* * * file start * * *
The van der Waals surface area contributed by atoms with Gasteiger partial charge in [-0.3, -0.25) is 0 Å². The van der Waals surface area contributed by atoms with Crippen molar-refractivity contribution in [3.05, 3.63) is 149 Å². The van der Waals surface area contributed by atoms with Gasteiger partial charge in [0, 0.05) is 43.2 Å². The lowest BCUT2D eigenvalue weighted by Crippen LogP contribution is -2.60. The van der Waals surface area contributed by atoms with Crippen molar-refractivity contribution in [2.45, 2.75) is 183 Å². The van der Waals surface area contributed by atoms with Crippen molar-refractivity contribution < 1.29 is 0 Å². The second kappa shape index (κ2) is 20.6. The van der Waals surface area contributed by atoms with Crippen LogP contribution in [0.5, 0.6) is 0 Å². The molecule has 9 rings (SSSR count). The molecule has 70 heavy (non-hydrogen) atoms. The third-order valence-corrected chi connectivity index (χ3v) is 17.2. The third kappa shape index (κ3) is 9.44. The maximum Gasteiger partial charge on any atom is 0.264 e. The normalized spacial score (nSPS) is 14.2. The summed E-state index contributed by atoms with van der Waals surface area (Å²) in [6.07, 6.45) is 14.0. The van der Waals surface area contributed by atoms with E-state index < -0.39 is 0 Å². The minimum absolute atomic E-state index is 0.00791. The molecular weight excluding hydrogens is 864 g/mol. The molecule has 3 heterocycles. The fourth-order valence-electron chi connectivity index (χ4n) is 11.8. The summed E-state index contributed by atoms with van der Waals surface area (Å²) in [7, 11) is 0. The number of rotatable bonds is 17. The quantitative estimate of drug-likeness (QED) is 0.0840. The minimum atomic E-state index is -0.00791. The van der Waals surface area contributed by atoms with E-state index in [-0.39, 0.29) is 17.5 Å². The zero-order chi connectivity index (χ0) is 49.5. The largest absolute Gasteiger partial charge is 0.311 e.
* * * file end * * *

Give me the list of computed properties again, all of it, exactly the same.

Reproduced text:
The van der Waals surface area contributed by atoms with Gasteiger partial charge in [-0.3, -0.25) is 0 Å². The van der Waals surface area contributed by atoms with Crippen molar-refractivity contribution in [3.05, 3.63) is 149 Å². The van der Waals surface area contributed by atoms with Gasteiger partial charge in [0, 0.05) is 43.2 Å². The lowest BCUT2D eigenvalue weighted by Crippen LogP contribution is -2.60. The van der Waals surface area contributed by atoms with Crippen molar-refractivity contribution in [2.45, 2.75) is 183 Å². The van der Waals surface area contributed by atoms with Crippen molar-refractivity contribution < 1.29 is 0 Å². The second kappa shape index (κ2) is 20.6. The van der Waals surface area contributed by atoms with Crippen LogP contribution in [0.5, 0.6) is 0 Å². The molecule has 9 rings (SSSR count). The molecule has 70 heavy (non-hydrogen) atoms. The third-order valence-corrected chi connectivity index (χ3v) is 17.2. The third kappa shape index (κ3) is 9.44. The maximum Gasteiger partial charge on any atom is 0.264 e. The normalized spacial score (nSPS) is 14.2. The summed E-state index contributed by atoms with van der Waals surface area (Å²) in [6.07, 6.45) is 14.0. The van der Waals surface area contributed by atoms with E-state index < -0.39 is 0 Å². The minimum absolute atomic E-state index is 0.00791. The molecular weight excluding hydrogens is 864 g/mol. The molecule has 3 heterocycles. The fourth-order valence-electron chi connectivity index (χ4n) is 11.8. The summed E-state index contributed by atoms with van der Waals surface area (Å²) in [7, 11) is 0. The number of rotatable bonds is 17. The quantitative estimate of drug-likeness (QED) is 0.0840. The minimum atomic E-state index is -0.00791. The van der Waals surface area contributed by atoms with E-state index in [-0.39, 0.29) is 17.5 Å². The zero-order chi connectivity index (χ0) is 49.5. The largest absolute Gasteiger partial charge is 0.311 e.